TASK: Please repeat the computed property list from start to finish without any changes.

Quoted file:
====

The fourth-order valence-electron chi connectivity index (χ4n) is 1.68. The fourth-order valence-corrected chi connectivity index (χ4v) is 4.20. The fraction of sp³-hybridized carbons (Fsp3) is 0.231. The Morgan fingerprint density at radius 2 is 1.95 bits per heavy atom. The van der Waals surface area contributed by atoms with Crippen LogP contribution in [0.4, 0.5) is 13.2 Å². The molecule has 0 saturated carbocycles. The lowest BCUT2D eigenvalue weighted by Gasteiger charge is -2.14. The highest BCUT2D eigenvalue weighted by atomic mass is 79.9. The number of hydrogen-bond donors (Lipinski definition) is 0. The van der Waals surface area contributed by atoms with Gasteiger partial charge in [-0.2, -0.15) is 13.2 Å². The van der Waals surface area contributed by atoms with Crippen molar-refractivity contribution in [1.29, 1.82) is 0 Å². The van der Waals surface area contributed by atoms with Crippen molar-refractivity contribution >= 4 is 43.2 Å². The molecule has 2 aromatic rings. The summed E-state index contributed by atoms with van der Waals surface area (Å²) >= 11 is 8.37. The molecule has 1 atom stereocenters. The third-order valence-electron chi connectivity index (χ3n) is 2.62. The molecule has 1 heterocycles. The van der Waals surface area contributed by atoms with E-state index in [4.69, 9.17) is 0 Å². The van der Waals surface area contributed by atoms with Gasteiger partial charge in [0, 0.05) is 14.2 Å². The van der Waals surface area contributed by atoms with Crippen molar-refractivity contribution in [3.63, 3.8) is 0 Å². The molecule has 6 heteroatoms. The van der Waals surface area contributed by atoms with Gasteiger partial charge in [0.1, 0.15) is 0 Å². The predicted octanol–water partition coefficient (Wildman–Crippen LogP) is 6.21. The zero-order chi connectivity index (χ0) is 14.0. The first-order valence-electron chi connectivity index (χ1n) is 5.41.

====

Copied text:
The fourth-order valence-electron chi connectivity index (χ4n) is 1.68. The fourth-order valence-corrected chi connectivity index (χ4v) is 4.20. The fraction of sp³-hybridized carbons (Fsp3) is 0.231. The Morgan fingerprint density at radius 2 is 1.95 bits per heavy atom. The van der Waals surface area contributed by atoms with Crippen LogP contribution in [0.4, 0.5) is 13.2 Å². The molecule has 0 saturated carbocycles. The lowest BCUT2D eigenvalue weighted by Gasteiger charge is -2.14. The highest BCUT2D eigenvalue weighted by atomic mass is 79.9. The number of hydrogen-bond donors (Lipinski definition) is 0. The van der Waals surface area contributed by atoms with Gasteiger partial charge in [-0.2, -0.15) is 13.2 Å². The van der Waals surface area contributed by atoms with Crippen molar-refractivity contribution in [1.29, 1.82) is 0 Å². The van der Waals surface area contributed by atoms with Crippen molar-refractivity contribution >= 4 is 43.2 Å². The molecule has 2 aromatic rings. The summed E-state index contributed by atoms with van der Waals surface area (Å²) >= 11 is 8.37. The molecule has 1 atom stereocenters. The third-order valence-electron chi connectivity index (χ3n) is 2.62. The molecule has 1 heterocycles. The van der Waals surface area contributed by atoms with E-state index in [4.69, 9.17) is 0 Å². The van der Waals surface area contributed by atoms with Gasteiger partial charge in [0, 0.05) is 14.2 Å². The van der Waals surface area contributed by atoms with Crippen molar-refractivity contribution in [3.63, 3.8) is 0 Å². The molecule has 6 heteroatoms. The van der Waals surface area contributed by atoms with Gasteiger partial charge in [0.1, 0.15) is 0 Å². The predicted octanol–water partition coefficient (Wildman–Crippen LogP) is 6.21. The zero-order chi connectivity index (χ0) is 14.0. The first-order valence-electron chi connectivity index (χ1n) is 5.41.